Every July 4th we commemorate the passing away of one of the most important accordion players, composers, musical arrangers and tango orchestra directors of the 20th Century artistically known as Astor Piazzola and nicknamed “The Great Astor”.
Today, when we evoke “The Great Astor”, we centre our attetion on the tango genre milestone that the creation of the “modern tango” represents.
This great musician renewed traditional Tango while he searched for an alternative channel to keep Tango current and connected to the international reality of popular music.
Opposing Piazzola’s creativity, orthodox tango lovers from the 50s and 60s known as the “Guardia Vieja”, that is, “The Old School”, nicknamed him “the Tango assassin”, and together with the support of radio presenters, his compositions stopped being played, while recording studios refused to adventure themselves editing them. Their argument was that his music was a hybrid with brusque and unexpected harmonies, which sometimes even included a certain degree of rage from the composer himself. They therefore ruled that Piazzola’s music wasn’t Tango. Astor’s responsed confirming what was being said about him. He said: “Yes, it’s true, I am Tango’s enemy… But an enemy to the Tango that they can understand. They still believe in the “compadrito” and in the “farolito”, while I don’t. Everything has changed and so must Buenos Aires’ music. Many of us want to change Tango, and those who attack me will never understand this. I will carry on doing what I’ve done, despite what they say”. He defined his music saying: “my music is the contemporary music of Buenos Aires”.
This musical renovation materialized most clearly when he returned from Paris in 1955, after having studied harmony, as well as classical and contemporary music for almost a year with Nadia. Nadia is known to have been a very important piece of his career, since after meeting her his music changed in a radical way. After this experience, Piazzolla no longer debated whether to be a tango musician or a classical music composer. From then on, he would become a tango and classical music composer. Furthermore, Astor expressed that Nadia had taught him to believe in himself, which helped him understand that his music was not as bad as he considered it to be. “I used to believe I was garbage because I played Tangos in a cabaret, but it turns out to be I have something known as style”.
Once back in Buenos Aires in 1956, ready to ignite the fire of a national scandal, “The Great Astor” formed the Buenos Aires Octet and with it broke all of the musical schemes which run in Argentina. With the Octet he applied all the knowledge that he had acquired years before with Alberto Ginastera and what he had recently learned with Boulanger. After watching the Mulligan ensemble, he included some typical Jazz instrumental phrasing into the formation, as well as he introduced concepts such as swing and classical’s music counterpoint. He also included the electric guitar, which was a novelty in the tango genre.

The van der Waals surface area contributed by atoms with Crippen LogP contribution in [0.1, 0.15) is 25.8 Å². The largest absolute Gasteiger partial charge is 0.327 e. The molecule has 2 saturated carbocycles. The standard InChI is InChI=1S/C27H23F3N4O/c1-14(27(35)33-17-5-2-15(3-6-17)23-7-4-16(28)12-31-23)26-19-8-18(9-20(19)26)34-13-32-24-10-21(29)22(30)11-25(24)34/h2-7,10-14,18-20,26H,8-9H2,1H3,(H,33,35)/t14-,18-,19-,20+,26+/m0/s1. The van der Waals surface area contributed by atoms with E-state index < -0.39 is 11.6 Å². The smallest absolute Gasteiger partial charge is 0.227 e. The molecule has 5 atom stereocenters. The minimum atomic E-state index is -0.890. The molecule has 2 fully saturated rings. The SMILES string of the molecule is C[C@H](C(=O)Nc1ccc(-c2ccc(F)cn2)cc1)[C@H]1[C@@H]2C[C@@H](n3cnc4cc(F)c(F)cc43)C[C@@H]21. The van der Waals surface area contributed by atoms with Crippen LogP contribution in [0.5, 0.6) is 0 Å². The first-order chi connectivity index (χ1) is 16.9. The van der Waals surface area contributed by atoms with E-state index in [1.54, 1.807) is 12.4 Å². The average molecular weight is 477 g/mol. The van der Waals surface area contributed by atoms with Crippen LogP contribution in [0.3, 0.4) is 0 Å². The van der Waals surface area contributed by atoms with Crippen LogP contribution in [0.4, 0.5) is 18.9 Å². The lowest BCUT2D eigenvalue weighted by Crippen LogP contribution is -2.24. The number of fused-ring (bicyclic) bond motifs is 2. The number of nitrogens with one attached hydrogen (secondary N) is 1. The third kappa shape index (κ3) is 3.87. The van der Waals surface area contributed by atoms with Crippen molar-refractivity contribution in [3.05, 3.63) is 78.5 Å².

Sierra’s opinion regarding the “Buenos Aires Octet” considered that its aesthetical conceptions and advanced technical achievements, completely broke without any concessions regressive conventionalities which stiffened Tango’s potential richness of substance and form”.
This ensemble didn’t have a director because it considered Tango had to be made “just as it is felt”. There was no singer, except for a few exceptions, and it was not meant to be neither performed or danced. Its performances were sporadical, which implied that its members had to participate in other group formations to make ends meet. Due to its creative disposition, the octet was not able to provide such incomes. One of its performances took place in “Canal 7”.
The initial formation of the group was constituted by violin players Enrique Mario Francini, by piano player Atilio Stampone, by guitar player Horacio Malvicino, by cello player José Bagato and by double bass player Aldo Nicolini. Later on, Pansera and Nicolini (who never recorded) were replaced by Leopoldo Federico and Juan Vasallo. These excellent musicians tore apart Tango’s classical mould.
While active they recorded two long lengthed records. One of them was the signature record “Disc Jockey” which contained compositions such as “Haydée”, “Neotango”, “Anoné”, “El entrerriano”, “Tangology”, “Marrón y azul” (composed by Ástor Piazzolla), “Los mareados”, “El Marne”, “Arrabal” y “A fuego lento”. The other one, which was recorded under the signature “Allegro”, included six Tangos, one of them being “Boedo” (composed by Julio De Caro), “Mi refugio” (composed by Juan Carlos Cobián), “Taconeando” (composed by Pedro Maffia), “Lo que vendrá” (composed by Ástor Piazzolla), “La revancha” (composed by Pedro Laurenz) y “Tema otoñal” (composed by Enrique Mario Francini).
By then, having reached a certain point in his artistic career, Piazzolla registered Modern Tango’s birth. Consequently, as from then on there is such a genre: the before and after Piazzolla. Let us enjoy the Octet.